The resulting, key dilemma on this issue of theme, is whether Countdown does or does not wish to be seen as original; that is, whether it draws happily and overtly upon Western models, such as Die Hard (dir. John McTiernan, 1988), or is perhaps more intent upon forging a path into new, yet equally noisy territory. The answer is most evident in the film’s last twenty seconds. As a final, sweeping aerial scene fades to black, replete with executive aircraft and billowing clouds, the following text appears before us:

This story is based upon real events: the life of Russian SAS officer Aleksei Galkin. After being imprisoned by Chechens, he continued his army service and was awarded the medal “Hero of Russia.” Today, together with Galkin, each and every one of us continues the battle with terrorism. A battle we must win!

Though it is often possible to forgive Russian drama its patriotic bent of late by reminding ourselves of similar flag-waving in American TV and cinema, these three sentences go far beyond the pale. As a result, what appears to be a very straightforward, knockabout action film suddenly and most willingly ushers in a crowd of ugly bystanders, shuffling in grey suits on the edge of the film set. 

The finger-wagging of this audience-oriented riposte might remind us of similar closing generalizations from other adventure stories, like Nikolai Lebedev’s Star (Zvezda, 2002). Both movies draw upon the dignity of past battle in the name of another, more recent “conflict”; both hope to take a past patriotism and reinstate it. The closing lines of Star conclude the tragic bravery of army scouts, sacrificing their lives in 1944 near the Polish border in order to send a radio message to HQ―and thus avert a potentially devastating counterattack from several armored divisions of the German army:

Only in 1964 were the scouts of the Soviet army awarded the Order of the Patriotic War: First Degree (Posthumous). And today, each spring in May, the souls of the fallen strive once more to reach the blossoming fields of their homeland from Polish, Czech, and German grassland. They strive to reach the nation for which they gave their lives.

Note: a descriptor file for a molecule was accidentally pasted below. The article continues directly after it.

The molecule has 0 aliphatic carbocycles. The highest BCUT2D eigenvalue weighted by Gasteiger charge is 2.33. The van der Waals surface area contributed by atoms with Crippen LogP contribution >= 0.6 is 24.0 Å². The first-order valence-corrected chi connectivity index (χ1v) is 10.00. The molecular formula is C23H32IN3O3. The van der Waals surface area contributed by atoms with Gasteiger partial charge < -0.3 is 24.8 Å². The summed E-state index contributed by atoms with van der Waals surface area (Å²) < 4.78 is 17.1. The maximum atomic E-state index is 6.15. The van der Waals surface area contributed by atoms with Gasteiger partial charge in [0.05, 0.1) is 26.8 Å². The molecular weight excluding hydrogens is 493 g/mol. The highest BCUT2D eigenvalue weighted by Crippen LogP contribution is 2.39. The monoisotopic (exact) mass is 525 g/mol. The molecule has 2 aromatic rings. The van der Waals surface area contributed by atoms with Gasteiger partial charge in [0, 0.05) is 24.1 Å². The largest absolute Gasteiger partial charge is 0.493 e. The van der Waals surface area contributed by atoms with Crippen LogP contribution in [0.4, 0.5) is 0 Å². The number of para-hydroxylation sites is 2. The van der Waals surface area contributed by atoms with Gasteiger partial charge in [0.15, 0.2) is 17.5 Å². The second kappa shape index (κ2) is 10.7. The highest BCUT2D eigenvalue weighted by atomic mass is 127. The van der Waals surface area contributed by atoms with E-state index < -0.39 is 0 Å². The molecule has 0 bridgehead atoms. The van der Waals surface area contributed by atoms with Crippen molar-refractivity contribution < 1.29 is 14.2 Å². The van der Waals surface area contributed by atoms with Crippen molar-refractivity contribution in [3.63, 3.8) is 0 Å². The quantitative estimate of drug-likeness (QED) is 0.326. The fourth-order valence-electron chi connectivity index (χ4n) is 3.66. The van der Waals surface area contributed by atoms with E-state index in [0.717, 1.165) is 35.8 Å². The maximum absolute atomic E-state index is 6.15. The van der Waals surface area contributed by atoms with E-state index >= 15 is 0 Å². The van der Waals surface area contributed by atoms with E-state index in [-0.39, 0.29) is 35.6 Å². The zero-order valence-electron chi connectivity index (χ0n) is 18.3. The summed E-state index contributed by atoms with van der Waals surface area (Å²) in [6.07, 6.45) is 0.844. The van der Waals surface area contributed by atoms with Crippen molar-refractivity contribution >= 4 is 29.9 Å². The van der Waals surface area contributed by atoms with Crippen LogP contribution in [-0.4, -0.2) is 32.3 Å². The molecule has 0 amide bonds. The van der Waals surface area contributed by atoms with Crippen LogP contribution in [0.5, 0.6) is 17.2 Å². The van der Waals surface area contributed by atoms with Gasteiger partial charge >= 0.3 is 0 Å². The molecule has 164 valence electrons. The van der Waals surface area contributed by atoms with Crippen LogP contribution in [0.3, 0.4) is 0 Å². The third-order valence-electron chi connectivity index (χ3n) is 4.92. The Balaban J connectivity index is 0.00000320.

In Countdown, the cost and pathos of a concrete military invasion have been conflated with—that is, replaced by—the demonized, undemanding scapegoat of “international terrorism.” Given the obvious use of physical, armed conflict as one way of making the themes of Fascism and militant “Islam” look similar, there then emerges the issue of which style to adopt, since stories of anger per se are unlikely to sell many tickets. 

When Star was reviewed on the pages of Variety, some of its patriotic spectacle was attributed to plagiarism from Steven Spielberg’s Saving Private Ryan (1998) and Jurassic Park (1993),[2] even though most of the special effects were direct visualizations of phrasing in the base-text, Èmannuil Kazakevich’s 1946 story.[3] Something Soviet and something Californian walked hand in hand, to both political and fiscal benefit. They recognized each other, yet remained distinct.

Countdown, however, is much more a tale of increased sameness, of homogenization. Middle Eastern terrorists, for example, are shown duping Chechen rebels, so that viewers may lump all anti-state terrorisms into one basket, dismissed tidily as the product of an angry Islam―and, thus, fall into the comforting arms of contemporary politicking, which allows Bush to announce that all terrorists or their ideologies simply “hate freedom.” Apparently it’s that simple. So everybody can agree.